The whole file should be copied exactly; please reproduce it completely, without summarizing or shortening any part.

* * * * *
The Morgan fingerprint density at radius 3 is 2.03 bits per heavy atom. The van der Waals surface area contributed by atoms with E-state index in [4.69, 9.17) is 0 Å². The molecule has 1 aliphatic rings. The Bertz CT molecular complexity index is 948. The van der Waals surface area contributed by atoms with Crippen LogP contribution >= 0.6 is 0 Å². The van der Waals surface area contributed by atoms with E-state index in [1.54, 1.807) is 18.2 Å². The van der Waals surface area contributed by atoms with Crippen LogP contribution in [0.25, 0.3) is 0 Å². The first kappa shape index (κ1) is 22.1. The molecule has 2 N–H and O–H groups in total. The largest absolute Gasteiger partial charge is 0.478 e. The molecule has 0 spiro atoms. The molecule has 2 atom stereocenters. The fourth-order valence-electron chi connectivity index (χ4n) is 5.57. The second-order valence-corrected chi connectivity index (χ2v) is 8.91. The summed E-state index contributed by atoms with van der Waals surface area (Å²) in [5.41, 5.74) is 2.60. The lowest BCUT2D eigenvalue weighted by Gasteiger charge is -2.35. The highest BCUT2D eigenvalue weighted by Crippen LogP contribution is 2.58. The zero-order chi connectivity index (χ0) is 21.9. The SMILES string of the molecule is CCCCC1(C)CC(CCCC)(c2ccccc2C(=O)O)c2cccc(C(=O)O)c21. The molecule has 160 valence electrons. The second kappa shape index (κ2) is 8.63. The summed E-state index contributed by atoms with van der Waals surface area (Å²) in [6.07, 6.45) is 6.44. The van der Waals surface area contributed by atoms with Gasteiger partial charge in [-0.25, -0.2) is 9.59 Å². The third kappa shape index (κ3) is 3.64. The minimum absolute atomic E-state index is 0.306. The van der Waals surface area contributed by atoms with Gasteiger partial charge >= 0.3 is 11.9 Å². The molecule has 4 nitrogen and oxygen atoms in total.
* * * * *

The Morgan fingerprint density at radius 3 is 2.03 bits per heavy atom. The van der Waals surface area contributed by atoms with E-state index in [4.69, 9.17) is 0 Å². The molecule has 1 aliphatic rings. The Bertz CT molecular complexity index is 948. The van der Waals surface area contributed by atoms with Crippen LogP contribution >= 0.6 is 0 Å². The van der Waals surface area contributed by atoms with E-state index in [1.54, 1.807) is 18.2 Å². The van der Waals surface area contributed by atoms with Crippen LogP contribution in [0.25, 0.3) is 0 Å². The first kappa shape index (κ1) is 22.1. The molecule has 2 N–H and O–H groups in total. The largest absolute Gasteiger partial charge is 0.478 e. The molecule has 0 spiro atoms. The molecule has 2 atom stereocenters. The fourth-order valence-electron chi connectivity index (χ4n) is 5.57. The second-order valence-corrected chi connectivity index (χ2v) is 8.91. The summed E-state index contributed by atoms with van der Waals surface area (Å²) in [5.41, 5.74) is 2.60. The lowest BCUT2D eigenvalue weighted by Gasteiger charge is -2.35. The highest BCUT2D eigenvalue weighted by Crippen LogP contribution is 2.58. The zero-order chi connectivity index (χ0) is 21.9. The SMILES string of the molecule is CCCCC1(C)CC(CCCC)(c2ccccc2C(=O)O)c2cccc(C(=O)O)c21. The molecule has 160 valence electrons. The second kappa shape index (κ2) is 8.63. The summed E-state index contributed by atoms with van der Waals surface area (Å²) in [6.07, 6.45) is 6.44. The van der Waals surface area contributed by atoms with Gasteiger partial charge in [-0.25, -0.2) is 9.59 Å². The third kappa shape index (κ3) is 3.64. The minimum absolute atomic E-state index is 0.306. The van der Waals surface area contributed by atoms with Gasteiger partial charge >= 0.3 is 11.9 Å². The molecule has 4 nitrogen and oxygen atoms in total.